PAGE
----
Before the pandemic became a pandemic, 25-year-old Maisy* and her boyfriend mainly argued about not making enough time for each other. But ever since they’ve been quarantined together, their arguments have become less and less frequent.
“It was definitely a concern of mine that being stuck in the house all day with a partner would cause loads of arguments," she says. "But actually, because the issues we normally argue about have sort of disappeared, the overall vibe has been a lot better."
Along with everything else in our lives, romantic relationships have been put under strain due to coronavirus lockdown, which has no been in place for over two months now. For couples who are quarantined apart, not being able to visit a partner’s home is a struggle (although, of course, the new "support bubble" announcement may change all that). According to research from relationship support charity Relate, 27 percent of people cohabiting during lockdown are "finding their partner irritating right now". Twelve percent say that they are having relationship doubts.
This is hardly surprising. Watching your partner pace around the house with a Bluetooth headset on, bellowing to their boss about “the numbers” can only start to grate after two months. Or maybe they finished the jigsaw puzzle you started together, even though they promised they wouldn’t.
In a press release about the research, Relate’s chief executive Aidan Jones warned of a post-lockdown relationship reckoning. His statement read: “We always see a peak in people seeking relationship support after Christmas, when spending unusually long together brings issues to the surface. Add to that the current extended period of isolation, worries about job security, finances, how to juggle work with childcare and uncertainty about the future. People coming to us for support are saying that the COVID-19 pandemic and its repercussions are magnifying existing issues.”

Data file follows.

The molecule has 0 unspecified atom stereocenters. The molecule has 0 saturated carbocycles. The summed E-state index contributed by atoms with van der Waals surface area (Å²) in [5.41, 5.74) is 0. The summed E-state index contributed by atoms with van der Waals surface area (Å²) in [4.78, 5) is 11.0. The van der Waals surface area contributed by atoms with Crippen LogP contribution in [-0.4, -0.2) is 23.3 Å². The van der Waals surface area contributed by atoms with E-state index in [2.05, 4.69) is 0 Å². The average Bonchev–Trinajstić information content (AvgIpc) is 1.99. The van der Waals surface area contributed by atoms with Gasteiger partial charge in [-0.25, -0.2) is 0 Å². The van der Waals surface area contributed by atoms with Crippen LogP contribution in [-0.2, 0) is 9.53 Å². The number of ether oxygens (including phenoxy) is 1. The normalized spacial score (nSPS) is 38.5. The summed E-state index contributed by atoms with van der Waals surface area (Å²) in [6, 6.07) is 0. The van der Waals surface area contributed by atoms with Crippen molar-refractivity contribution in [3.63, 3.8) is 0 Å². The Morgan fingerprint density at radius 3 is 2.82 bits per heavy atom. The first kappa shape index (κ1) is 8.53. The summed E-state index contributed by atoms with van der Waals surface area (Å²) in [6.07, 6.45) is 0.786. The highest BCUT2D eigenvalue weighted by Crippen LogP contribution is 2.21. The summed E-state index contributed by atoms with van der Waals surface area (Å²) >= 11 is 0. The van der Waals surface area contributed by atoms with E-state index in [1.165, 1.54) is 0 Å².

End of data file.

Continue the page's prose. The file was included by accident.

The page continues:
It seems that Maisy and her boyfriend are the outliers in their lockdown experience. She admits that she is surprised at how trivial and infrequent their arguments are now. “You know that you can solve it because the person is always there," she says. "Whereas before it would be like, 'I’m going to spend the entire day at work being pissed off about it.'"
Does Maisy think that her relationship has generally been healthier under lockdown? “The fact that you’re around each other all the time means that the arguments are resolved really quickly," she says. "Being around each other and being pissed off at each other is quite inconvenient especially if you’re in a shared house with other people. But in a short term way it’s definitely improved it. But for me, you’re constantly reassessing [a relationship] and it’s status is always in flux.”
Some couples isolating separately have even found that lockdown has made them closer. Kate* and her boyfriend of two years have found it easier to resolve arguments over the phone. “He’s a lot more open when we’re on the phone and I’m a lot less emotional,” she says. “We generally talk about more things when we’re on the phone. We communicate better.”
But not all couples have had such good fortune. Rachel tells me that the past 11 weeks in isolation with her girlfriend have been a test of their relationship. “Every time she takes a work call, she refuses to use headphones – even though I offered her mine since hers are broken,” she says. “It’s a stupid reason to be annoyed at her and I do feel really bad when I bring it up. I think it’s easy to be irritable right now though. We’re not used to this and we’re at home working on top of each other. I hope that when everything is back to normal and I can start freelancing from cafes again, things will be as amazing as they were before.”
All the couples I speak to are unsure of how their relationship will change as the lockdown continues to lift. Maisy is worried that she and her boyfriend may even start arguing again.
“The real challenge will be when we go back to normal life,” she says. “If there are arguments about time management being in lockdown would have almost eradicated any tools we had to deal with that because neither of us are managing doing other things and seeing each other.”
Perhaps fortunately for Maisy, "normal life" still looks like a long way off yet.
*Names have been changed.